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Philly’s Most Prestigious Athletic and Social Clubs

“Members Only.” When you’ve made it to the top, here’s where you go to socialize and rub shoulders with those who can take you one step higher.

The Racquet Club of Philadelphia

215 South 16th Street

An oasis for racquet sports, social events and fine dining in the heart of the city. For over a century, the Racquet Club of Philadelphia has catered to the city’s finest in their Georgian Revival style clubhouse.

State-of-the-art fitness facilities, charming ambiance, exquisite guest suites and a commitment to history and tradition.

The Acorn Club

1519 Locust Street

A club for women who value tradition and are in a position to shape the future of the city. To say that the Acorn is the eminent locale for ladies of class to have lunch would be an understatement.

Social events tend to revolve around a full schedule of art, music and literary exhibitions.

The Rabbit

2200 Belmont Avenue

Named after the society’s original clubhouse on Rabbit Lane in West Philadelphia, The Rabbit exemplifies what it means to belong to an exclusive club.

Getting on the waiting list requires that one travel back in time and be born with a different surname. Only blood relatives of current members can be admitted to this small all-male dining club, which meets in an old 18th century building on the grounds of the Bala Golf Club. Memberships are more often inherited than approved.

Chaine des Rôtisseurs

An international brotherhood of gastronomy founded in Paris, 1950, Chaine des Rôtisseurs celebrates a devotion to fine dining and camaraderie at the table.

Along with fostering an appreciation for the culinary arts, the organization strives to support up-and-coming chefs and restaurateurs. Members are ranked according to merit and encouraged to display their ribbons proudly at gatherings and events.

The Philadelphia Club

1301 Walnut Street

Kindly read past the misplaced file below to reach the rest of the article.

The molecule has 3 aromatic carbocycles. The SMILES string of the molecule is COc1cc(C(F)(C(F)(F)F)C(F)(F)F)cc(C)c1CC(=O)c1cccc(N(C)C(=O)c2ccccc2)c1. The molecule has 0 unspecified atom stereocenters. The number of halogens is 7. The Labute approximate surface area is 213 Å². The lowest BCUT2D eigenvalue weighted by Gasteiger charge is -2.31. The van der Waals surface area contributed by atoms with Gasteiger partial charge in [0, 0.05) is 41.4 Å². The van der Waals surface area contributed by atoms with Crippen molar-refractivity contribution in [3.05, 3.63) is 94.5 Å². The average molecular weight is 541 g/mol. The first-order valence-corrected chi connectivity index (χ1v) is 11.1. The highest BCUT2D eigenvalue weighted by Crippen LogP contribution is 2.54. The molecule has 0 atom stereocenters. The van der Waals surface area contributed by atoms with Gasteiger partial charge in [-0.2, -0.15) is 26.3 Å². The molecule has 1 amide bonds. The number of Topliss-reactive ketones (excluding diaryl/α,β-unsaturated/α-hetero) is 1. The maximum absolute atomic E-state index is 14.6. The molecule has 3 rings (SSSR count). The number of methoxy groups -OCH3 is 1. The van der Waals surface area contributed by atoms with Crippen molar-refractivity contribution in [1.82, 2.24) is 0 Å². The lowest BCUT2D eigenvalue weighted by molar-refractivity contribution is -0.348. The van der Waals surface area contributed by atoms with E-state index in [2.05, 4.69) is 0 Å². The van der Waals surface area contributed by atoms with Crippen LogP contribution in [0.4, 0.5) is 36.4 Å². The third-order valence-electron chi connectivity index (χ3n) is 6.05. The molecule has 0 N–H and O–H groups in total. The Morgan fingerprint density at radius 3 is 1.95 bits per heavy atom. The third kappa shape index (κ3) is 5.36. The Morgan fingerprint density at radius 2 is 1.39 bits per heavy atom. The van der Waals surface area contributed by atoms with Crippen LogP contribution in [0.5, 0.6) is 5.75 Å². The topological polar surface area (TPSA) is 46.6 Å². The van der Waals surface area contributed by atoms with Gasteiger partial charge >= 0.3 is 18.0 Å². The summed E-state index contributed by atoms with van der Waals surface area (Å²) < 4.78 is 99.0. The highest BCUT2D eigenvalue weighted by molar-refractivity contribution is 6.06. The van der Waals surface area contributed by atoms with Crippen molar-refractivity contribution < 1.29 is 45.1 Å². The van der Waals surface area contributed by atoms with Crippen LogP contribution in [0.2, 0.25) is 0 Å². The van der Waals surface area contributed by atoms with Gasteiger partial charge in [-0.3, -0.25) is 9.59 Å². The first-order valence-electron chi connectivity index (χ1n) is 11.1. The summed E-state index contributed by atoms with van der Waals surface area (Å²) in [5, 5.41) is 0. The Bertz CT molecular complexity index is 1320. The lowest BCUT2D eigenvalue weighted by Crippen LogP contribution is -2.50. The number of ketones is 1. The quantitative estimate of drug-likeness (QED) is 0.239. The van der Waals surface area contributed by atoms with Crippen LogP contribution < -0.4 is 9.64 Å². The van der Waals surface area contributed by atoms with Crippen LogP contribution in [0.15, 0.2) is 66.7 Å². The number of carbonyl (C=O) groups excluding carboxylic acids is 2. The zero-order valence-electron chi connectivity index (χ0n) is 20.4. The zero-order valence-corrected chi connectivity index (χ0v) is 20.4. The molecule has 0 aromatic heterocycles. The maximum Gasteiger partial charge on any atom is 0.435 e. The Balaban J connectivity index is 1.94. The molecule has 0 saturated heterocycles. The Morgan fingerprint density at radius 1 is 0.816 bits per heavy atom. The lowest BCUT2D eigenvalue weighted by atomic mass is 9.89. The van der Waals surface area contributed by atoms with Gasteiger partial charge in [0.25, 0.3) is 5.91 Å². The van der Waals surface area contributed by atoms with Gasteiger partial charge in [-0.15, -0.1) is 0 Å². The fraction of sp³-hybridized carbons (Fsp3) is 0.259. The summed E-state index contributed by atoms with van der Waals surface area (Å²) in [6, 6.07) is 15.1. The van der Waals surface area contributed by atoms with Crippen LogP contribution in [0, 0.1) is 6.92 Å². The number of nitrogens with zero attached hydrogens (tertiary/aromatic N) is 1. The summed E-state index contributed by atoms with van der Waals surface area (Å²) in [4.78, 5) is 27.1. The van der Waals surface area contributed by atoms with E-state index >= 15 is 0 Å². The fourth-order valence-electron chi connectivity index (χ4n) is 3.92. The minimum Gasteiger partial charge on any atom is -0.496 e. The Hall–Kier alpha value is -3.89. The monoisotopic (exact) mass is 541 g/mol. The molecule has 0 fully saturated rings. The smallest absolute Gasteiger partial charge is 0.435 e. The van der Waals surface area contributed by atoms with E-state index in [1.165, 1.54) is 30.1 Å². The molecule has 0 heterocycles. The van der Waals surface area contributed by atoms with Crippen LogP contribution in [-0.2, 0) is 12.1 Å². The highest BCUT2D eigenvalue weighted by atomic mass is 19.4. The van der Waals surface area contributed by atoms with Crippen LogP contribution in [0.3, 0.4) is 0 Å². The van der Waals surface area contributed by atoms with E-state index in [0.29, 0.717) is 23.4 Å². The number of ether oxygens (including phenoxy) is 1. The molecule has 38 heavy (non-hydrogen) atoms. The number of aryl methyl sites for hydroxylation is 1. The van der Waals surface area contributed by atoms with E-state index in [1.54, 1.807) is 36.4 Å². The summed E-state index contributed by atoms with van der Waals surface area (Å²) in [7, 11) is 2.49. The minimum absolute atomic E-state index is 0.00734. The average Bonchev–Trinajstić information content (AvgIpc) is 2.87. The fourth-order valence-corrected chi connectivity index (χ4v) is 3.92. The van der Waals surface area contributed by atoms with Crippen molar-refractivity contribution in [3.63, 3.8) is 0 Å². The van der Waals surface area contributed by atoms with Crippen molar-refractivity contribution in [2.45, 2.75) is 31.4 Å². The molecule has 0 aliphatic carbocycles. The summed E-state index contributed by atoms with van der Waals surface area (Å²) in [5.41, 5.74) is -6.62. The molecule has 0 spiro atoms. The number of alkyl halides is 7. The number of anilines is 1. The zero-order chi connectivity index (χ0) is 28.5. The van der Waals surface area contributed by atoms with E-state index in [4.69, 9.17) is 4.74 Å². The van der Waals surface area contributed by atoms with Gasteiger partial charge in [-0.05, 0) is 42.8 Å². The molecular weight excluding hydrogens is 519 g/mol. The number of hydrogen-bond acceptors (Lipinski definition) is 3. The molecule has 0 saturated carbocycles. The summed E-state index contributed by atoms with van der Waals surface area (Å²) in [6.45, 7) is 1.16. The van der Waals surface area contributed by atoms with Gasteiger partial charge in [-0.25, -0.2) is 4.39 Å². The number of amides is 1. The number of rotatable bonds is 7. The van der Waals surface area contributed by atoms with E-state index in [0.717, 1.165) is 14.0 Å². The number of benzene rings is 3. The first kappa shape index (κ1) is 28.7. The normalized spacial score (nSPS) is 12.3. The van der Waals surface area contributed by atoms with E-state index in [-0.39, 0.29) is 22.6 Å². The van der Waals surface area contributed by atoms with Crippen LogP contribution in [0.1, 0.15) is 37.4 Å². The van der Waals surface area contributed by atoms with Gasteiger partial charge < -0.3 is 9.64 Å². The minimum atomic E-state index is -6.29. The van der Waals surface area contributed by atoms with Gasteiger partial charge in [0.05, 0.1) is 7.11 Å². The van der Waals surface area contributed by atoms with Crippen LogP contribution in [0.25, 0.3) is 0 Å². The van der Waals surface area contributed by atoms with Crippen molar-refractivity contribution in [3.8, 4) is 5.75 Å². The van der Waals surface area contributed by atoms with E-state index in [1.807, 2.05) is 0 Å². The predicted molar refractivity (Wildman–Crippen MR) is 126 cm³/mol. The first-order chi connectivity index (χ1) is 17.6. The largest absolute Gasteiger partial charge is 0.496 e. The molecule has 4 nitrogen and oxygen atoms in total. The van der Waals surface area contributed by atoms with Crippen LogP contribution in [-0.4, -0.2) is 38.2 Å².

Serving ham and veal pie to the City’s elite since 1834. One of the oldest men’s clubs in the United States, the Philadelphia Club reveres tradition more than changing times.

Immersed in history, legend has it that Union General George Meade was only offered membership in the club in response to his victory at the Battle of Gettsyburg. Distinguished members include many members of the Biddle and DuPont families and since its founding, a dozen US Presidents have entered the club as guests.

The Union League

140 South Broad Street

Mingle with Philly’s top business leaders over a plate of the club’s legendary chicken pot pie. Founded in 1862 in support of Abraham Lincoln’s policies during the Civil War, the club still takes its patriotism very seriously over 150 years later.

The Union League’s French Renaissance structure is one of Philadelphia’s prized works of architecture and a symbol for “Love of Country” in the City of Brotherly Love.

Lombard Swim Club

2040 Lombard St.

Designed by renowned architect Tim Vreeland during the height of the 1960s’ swimming pool fad, the Lombard Swim Club has perhaps the longest waiting list in Philadelphia.

With an average membership wait time of 10 years, The Lombard is not for those planning only a short tenure in the city.